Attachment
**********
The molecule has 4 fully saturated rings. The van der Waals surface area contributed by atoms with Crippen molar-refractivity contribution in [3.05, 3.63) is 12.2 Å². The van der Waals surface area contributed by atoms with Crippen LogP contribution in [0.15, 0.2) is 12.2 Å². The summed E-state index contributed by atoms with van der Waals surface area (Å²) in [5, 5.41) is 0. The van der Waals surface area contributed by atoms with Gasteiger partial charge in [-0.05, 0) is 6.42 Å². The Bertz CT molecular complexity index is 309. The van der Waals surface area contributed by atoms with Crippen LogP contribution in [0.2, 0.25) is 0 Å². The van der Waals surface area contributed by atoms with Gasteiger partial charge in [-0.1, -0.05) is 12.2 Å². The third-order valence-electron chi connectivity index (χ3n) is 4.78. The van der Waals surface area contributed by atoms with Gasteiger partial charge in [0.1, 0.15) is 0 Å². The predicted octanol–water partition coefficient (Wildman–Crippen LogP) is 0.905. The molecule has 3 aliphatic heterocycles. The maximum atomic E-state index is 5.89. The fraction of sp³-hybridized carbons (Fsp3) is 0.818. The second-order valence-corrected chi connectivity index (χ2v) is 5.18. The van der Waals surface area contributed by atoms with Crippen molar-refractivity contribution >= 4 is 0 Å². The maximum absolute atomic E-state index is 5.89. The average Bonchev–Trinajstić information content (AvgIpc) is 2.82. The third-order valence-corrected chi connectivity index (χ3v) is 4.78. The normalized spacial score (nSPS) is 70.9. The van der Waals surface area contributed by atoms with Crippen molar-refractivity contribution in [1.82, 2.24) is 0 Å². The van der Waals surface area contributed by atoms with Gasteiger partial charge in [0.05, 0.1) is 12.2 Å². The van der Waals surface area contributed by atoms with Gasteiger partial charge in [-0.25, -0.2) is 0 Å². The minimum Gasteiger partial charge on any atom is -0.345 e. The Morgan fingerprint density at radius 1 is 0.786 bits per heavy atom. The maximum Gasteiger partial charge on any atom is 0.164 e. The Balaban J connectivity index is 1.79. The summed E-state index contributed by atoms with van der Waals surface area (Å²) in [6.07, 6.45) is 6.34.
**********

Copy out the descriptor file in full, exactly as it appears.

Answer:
The molecule has 4 fully saturated rings. The van der Waals surface area contributed by atoms with Crippen molar-refractivity contribution in [3.05, 3.63) is 12.2 Å². The van der Waals surface area contributed by atoms with Crippen LogP contribution in [0.15, 0.2) is 12.2 Å². The summed E-state index contributed by atoms with van der Waals surface area (Å²) in [5, 5.41) is 0. The van der Waals surface area contributed by atoms with Gasteiger partial charge in [-0.05, 0) is 6.42 Å². The Bertz CT molecular complexity index is 309. The van der Waals surface area contributed by atoms with Crippen LogP contribution in [0.2, 0.25) is 0 Å². The van der Waals surface area contributed by atoms with Gasteiger partial charge in [-0.1, -0.05) is 12.2 Å². The third-order valence-electron chi connectivity index (χ3n) is 4.78. The van der Waals surface area contributed by atoms with Gasteiger partial charge in [0.1, 0.15) is 0 Å². The predicted octanol–water partition coefficient (Wildman–Crippen LogP) is 0.905. The molecule has 3 aliphatic heterocycles. The maximum atomic E-state index is 5.89. The fraction of sp³-hybridized carbons (Fsp3) is 0.818. The second-order valence-corrected chi connectivity index (χ2v) is 5.18. The van der Waals surface area contributed by atoms with Crippen molar-refractivity contribution >= 4 is 0 Å². The maximum absolute atomic E-state index is 5.89. The average Bonchev–Trinajstić information content (AvgIpc) is 2.82. The third-order valence-corrected chi connectivity index (χ3v) is 4.78. The normalized spacial score (nSPS) is 70.9. The van der Waals surface area contributed by atoms with Crippen molar-refractivity contribution in [1.82, 2.24) is 0 Å². The van der Waals surface area contributed by atoms with Gasteiger partial charge in [0.05, 0.1) is 12.2 Å². The van der Waals surface area contributed by atoms with Gasteiger partial charge in [-0.25, -0.2) is 0 Å². The minimum Gasteiger partial charge on any atom is -0.345 e. The Morgan fingerprint density at radius 1 is 0.786 bits per heavy atom. The maximum Gasteiger partial charge on any atom is 0.164 e. The Balaban J connectivity index is 1.79. The summed E-state index contributed by atoms with van der Waals surface area (Å²) in [6.07, 6.45) is 6.34.